NASA has released the first picture of Jupiter taken since the Juno spacecraft went into orbit around the planet on July 4.

The picture was taken on July 10. Juno was 2.7 million miles from Jupiter at the time. The color image shows some of the atmospheric features of the planet, including the giant red spot. You can also see three of Jupiter's moons in the picture: Io, Europa and Ganymede.

The Senate is set to approve a bill intended to change the way police and health care workers treat people struggling with opioid addictions.

My husband and I once took great pleasure in preparing meals from scratch. We made pizza dough and sauce. We baked bread. We churned ice cream.

Then we became parents.

Now there are some weeks when pre-chopped veggies and a rotisserie chicken are the only things between us and five nights of Chipotle.

Parents are busy. For some of us, figuring out how to get dinner on the table is a daily struggle. So I reached out to food experts, parents and nutritionists for help. Here is some of their (and my) best advice for making weeknight meals happen.

"O Canada," the national anthem of our neighbors up north, comes in two official versions — English and French. They share a melody, but differ in meaning.

Let the record show: neither version of those lyrics contains the phrase "all lives matter."

But at the 2016 All-Star Game, the song got an unexpected edit.

At Petco Park in San Diego, one member of the Canadian singing group The Tenors — by himself, according to the other members of the group — revised the anthem.

School's out, and a lot of parents are getting through the long summer days with extra helpings of digital devices.

How should we feel about that?

Police in Baton Rouge say they have arrested three people who stole guns with the goal of killing police officers. They are still looking for a fourth suspect in the alleged plot, NPR's Greg Allen reports.

"Police say the thefts were at a Baton Rouge pawn shop early Saturday morning," Greg says. "One person was arrested at the scene. Since then, two others have been arrested and six of the eight stolen handguns have been recovered. Police are still looking for one other man."

A 13-year-old boy is among those arrested, Greg says.

Copyright 2016 NPR. To see more, visit http://www.npr.org/.

After an international tribunal invalidated Beijing's claims to the South China Sea, Chinese authorities have declared in no uncertain terms that they will be ignoring the ruling.

The Philippines brought the case to the Permanent Court of Arbitration in The Hague, objecting to China's claims to maritime rights in the disputed waters. The tribunal agreed that China had no legal authority to claim the waters and was infringing on the sovereign rights of the Philippines.

Donald Trump is firing back at Supreme Court Justice Ruth Bader Ginsburg after she disparaged him in several media interviews. He tweeted late Tuesday that she "has embarrassed all" with her "very dumb political statements" about the candidate. Trump ended his tweet with "Her mind is shot - resign!":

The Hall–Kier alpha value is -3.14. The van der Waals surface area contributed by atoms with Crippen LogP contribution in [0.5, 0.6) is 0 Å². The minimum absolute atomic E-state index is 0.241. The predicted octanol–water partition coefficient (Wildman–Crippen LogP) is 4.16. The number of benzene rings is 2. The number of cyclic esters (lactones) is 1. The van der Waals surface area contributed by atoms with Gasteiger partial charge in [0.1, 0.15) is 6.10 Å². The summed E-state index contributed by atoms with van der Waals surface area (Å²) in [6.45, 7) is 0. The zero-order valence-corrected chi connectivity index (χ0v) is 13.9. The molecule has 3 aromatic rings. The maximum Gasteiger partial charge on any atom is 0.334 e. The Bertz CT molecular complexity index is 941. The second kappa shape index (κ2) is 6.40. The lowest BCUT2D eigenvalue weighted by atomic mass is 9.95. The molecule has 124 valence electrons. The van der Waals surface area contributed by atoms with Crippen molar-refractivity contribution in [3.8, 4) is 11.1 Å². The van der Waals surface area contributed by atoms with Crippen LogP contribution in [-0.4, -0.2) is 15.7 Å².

Donald Trump wrapped up his public tryout of potential vice presidential candidates in Indiana Tuesday night with Gov. Mike Pence giving the final audition.

The Indiana governor's stock as Trump's possible running mate is believed to be on the rise, with New Jersey Gov. Chris Christie and former House Speaker Newt Gingrich also atop the list. Sources tell NPR the presumptive GOP presidential nominee is close to making a decision, which he's widely expected to announce by Friday.

Pages

'Lifting,' And Lifted By, Words

Jul 29, 2012
Originally published on August 13, 2012 10:13 am

Poet Ouyang Yu comes to NPR's Poetry Games representing two continents: Asia, where he was born (in China); and Australia, where he moved in 1991. He is a prolific writer of poetry, fiction, nonfiction, literary translation and criticism in English and Chinese.

Of his poem "Lifting," he writes: "Much as I admire weightlifting heroes or heroines, I can't help reminding myself that, however powerful a weightlifter is, he or she can't lift himself or herself up. The magic of the word is that, when well lifted, it has the power to transform."

Copyright 2012 National Public Radio. To see more, visit http://www.npr.org/.

Transcript

RENEE MONTAGNE, HOST:

And this morning on our program, we're kicking off our own Poetry Games. There were poetry events in the ancient Greek games, and even in the modern games, up until the 1948 London Games. The Olympics actually handed out medals in poetry competitions. Now, in the long tradition of celebrating the lyricism of both the body and the mind, MORNING EDITION has commissioned five poets from different corners of the world, asking each to write a poem about the Olympics and its remarkable athletes. We're asking you to vote at npr.org on who should win the gold.

(SOUNDBITE OF MUSIC)

MONTAGNE: Our first entry comes from Ouyang Yu, who's representing two continents in the competition. Born in China, the poet and translator has spent the last two decades in Australia. His brief poem is inspired by the sport of weightlifting.

MARK STAUFER: "Lifting," by Ouyang Yu. (Reading) For years, I have been dreaming of turning writing into a sport in the Olympic Games that is called, tentatively, Wordlifting, in which I'd give my simplest performance by lifting the lightest and the liveliest word, love - till it flies, lifting me, weightless, into a sky of loving eyes.

MONTAGNE: Ouyang Yu's poem, "Lifting," read here by Mark Staufer. Tomorrow, we'll be hearing Mexico's entry into MORNING EDITION's Poetry Games, "Olimpicamente." If you'd like to read all the poems in competition now, just go to npr.org. There you can also vote on your favorite, and we'll announce the winner next week. Transcript provided by NPR, Copyright National Public Radio.